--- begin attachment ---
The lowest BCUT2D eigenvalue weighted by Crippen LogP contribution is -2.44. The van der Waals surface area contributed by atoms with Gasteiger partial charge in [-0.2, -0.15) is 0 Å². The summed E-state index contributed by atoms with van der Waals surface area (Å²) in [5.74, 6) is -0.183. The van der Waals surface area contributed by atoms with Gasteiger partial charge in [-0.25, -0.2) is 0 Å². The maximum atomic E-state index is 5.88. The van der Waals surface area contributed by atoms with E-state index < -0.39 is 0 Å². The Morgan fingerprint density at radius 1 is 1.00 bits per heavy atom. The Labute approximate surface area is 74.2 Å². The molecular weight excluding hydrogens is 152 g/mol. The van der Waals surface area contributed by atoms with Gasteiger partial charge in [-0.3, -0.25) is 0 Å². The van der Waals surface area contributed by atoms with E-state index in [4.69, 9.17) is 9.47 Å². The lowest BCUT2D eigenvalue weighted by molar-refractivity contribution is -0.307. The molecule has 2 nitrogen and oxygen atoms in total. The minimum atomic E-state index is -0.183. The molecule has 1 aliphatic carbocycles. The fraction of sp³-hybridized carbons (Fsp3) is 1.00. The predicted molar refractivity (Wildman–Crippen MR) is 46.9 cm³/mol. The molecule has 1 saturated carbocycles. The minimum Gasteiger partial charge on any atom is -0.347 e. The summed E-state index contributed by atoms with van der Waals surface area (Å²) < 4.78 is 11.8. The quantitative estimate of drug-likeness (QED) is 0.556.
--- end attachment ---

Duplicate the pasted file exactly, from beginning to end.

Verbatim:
The lowest BCUT2D eigenvalue weighted by Crippen LogP contribution is -2.44. The van der Waals surface area contributed by atoms with Gasteiger partial charge in [-0.2, -0.15) is 0 Å². The summed E-state index contributed by atoms with van der Waals surface area (Å²) in [5.74, 6) is -0.183. The van der Waals surface area contributed by atoms with Gasteiger partial charge in [-0.25, -0.2) is 0 Å². The maximum atomic E-state index is 5.88. The van der Waals surface area contributed by atoms with E-state index < -0.39 is 0 Å². The Morgan fingerprint density at radius 1 is 1.00 bits per heavy atom. The Labute approximate surface area is 74.2 Å². The molecular weight excluding hydrogens is 152 g/mol. The van der Waals surface area contributed by atoms with Gasteiger partial charge in [-0.3, -0.25) is 0 Å². The van der Waals surface area contributed by atoms with E-state index in [4.69, 9.17) is 9.47 Å². The lowest BCUT2D eigenvalue weighted by molar-refractivity contribution is -0.307. The molecule has 2 nitrogen and oxygen atoms in total. The minimum atomic E-state index is -0.183. The molecule has 1 aliphatic carbocycles. The fraction of sp³-hybridized carbons (Fsp3) is 1.00. The predicted molar refractivity (Wildman–Crippen MR) is 46.9 cm³/mol. The molecule has 1 saturated carbocycles. The minimum Gasteiger partial charge on any atom is -0.347 e. The summed E-state index contributed by atoms with van der Waals surface area (Å²) < 4.78 is 11.8. The quantitative estimate of drug-likeness (QED) is 0.556.